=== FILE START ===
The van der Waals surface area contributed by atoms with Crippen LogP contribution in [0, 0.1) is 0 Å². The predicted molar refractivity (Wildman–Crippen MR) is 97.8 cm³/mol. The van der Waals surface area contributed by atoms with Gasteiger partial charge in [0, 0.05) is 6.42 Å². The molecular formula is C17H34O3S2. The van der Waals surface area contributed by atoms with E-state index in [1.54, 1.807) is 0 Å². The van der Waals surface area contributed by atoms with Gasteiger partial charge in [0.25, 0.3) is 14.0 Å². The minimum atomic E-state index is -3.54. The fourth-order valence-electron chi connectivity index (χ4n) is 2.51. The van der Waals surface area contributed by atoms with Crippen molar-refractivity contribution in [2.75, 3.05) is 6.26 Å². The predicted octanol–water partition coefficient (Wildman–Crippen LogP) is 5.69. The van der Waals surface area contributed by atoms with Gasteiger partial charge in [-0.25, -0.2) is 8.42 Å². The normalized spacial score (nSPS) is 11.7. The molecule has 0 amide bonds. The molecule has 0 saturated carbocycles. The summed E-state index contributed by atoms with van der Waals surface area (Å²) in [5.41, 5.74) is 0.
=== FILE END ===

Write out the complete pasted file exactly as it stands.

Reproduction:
The van der Waals surface area contributed by atoms with Crippen LogP contribution in [0, 0.1) is 0 Å². The predicted molar refractivity (Wildman–Crippen MR) is 97.8 cm³/mol. The van der Waals surface area contributed by atoms with Gasteiger partial charge in [0, 0.05) is 6.42 Å². The molecular formula is C17H34O3S2. The van der Waals surface area contributed by atoms with E-state index in [1.54, 1.807) is 0 Å². The van der Waals surface area contributed by atoms with Gasteiger partial charge in [0.25, 0.3) is 14.0 Å². The minimum atomic E-state index is -3.54. The fourth-order valence-electron chi connectivity index (χ4n) is 2.51. The van der Waals surface area contributed by atoms with Crippen molar-refractivity contribution in [2.75, 3.05) is 6.26 Å². The predicted octanol–water partition coefficient (Wildman–Crippen LogP) is 5.69. The van der Waals surface area contributed by atoms with Gasteiger partial charge in [-0.25, -0.2) is 8.42 Å². The normalized spacial score (nSPS) is 11.7. The molecule has 0 amide bonds. The molecule has 0 saturated carbocycles. The summed E-state index contributed by atoms with van der Waals surface area (Å²) in [5.41, 5.74) is 0.